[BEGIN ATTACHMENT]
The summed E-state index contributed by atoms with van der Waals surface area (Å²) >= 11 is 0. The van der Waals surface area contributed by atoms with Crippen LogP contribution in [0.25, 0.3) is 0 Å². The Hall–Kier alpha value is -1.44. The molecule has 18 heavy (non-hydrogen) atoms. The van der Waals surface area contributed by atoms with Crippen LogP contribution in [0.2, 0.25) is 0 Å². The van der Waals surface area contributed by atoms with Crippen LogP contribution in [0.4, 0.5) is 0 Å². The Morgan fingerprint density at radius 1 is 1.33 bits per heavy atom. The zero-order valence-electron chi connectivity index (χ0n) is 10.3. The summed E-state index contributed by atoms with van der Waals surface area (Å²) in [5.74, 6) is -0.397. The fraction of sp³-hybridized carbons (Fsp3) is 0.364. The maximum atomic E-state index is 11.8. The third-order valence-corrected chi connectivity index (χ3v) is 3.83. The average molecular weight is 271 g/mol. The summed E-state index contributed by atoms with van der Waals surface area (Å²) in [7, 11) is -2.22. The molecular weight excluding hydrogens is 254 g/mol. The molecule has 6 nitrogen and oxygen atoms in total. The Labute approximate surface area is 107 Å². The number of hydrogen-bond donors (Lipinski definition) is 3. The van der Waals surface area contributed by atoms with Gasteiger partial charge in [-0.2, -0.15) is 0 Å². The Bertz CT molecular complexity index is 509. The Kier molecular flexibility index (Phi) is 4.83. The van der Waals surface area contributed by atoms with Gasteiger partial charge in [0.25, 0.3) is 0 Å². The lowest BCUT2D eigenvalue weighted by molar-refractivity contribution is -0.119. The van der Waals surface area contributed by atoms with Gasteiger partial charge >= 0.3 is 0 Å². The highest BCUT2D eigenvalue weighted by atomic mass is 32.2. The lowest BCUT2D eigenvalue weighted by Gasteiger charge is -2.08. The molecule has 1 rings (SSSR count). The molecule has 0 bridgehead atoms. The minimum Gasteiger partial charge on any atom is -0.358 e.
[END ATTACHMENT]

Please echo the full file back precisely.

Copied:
The summed E-state index contributed by atoms with van der Waals surface area (Å²) >= 11 is 0. The van der Waals surface area contributed by atoms with Crippen LogP contribution in [0.25, 0.3) is 0 Å². The Hall–Kier alpha value is -1.44. The molecule has 18 heavy (non-hydrogen) atoms. The van der Waals surface area contributed by atoms with Crippen LogP contribution in [0.2, 0.25) is 0 Å². The van der Waals surface area contributed by atoms with Crippen LogP contribution in [0.4, 0.5) is 0 Å². The Morgan fingerprint density at radius 1 is 1.33 bits per heavy atom. The zero-order valence-electron chi connectivity index (χ0n) is 10.3. The summed E-state index contributed by atoms with van der Waals surface area (Å²) in [5.74, 6) is -0.397. The fraction of sp³-hybridized carbons (Fsp3) is 0.364. The maximum atomic E-state index is 11.8. The third-order valence-corrected chi connectivity index (χ3v) is 3.83. The average molecular weight is 271 g/mol. The summed E-state index contributed by atoms with van der Waals surface area (Å²) in [7, 11) is -2.22. The molecular weight excluding hydrogens is 254 g/mol. The molecule has 6 nitrogen and oxygen atoms in total. The Labute approximate surface area is 107 Å². The number of hydrogen-bond donors (Lipinski definition) is 3. The van der Waals surface area contributed by atoms with Gasteiger partial charge in [-0.2, -0.15) is 0 Å². The Bertz CT molecular complexity index is 509. The Kier molecular flexibility index (Phi) is 4.83. The van der Waals surface area contributed by atoms with Gasteiger partial charge in [0.25, 0.3) is 0 Å². The lowest BCUT2D eigenvalue weighted by molar-refractivity contribution is -0.119. The van der Waals surface area contributed by atoms with Gasteiger partial charge >= 0.3 is 0 Å². The highest BCUT2D eigenvalue weighted by atomic mass is 32.2. The lowest BCUT2D eigenvalue weighted by Gasteiger charge is -2.08. The molecule has 1 rings (SSSR count). The molecule has 0 bridgehead atoms. The minimum Gasteiger partial charge on any atom is -0.358 e.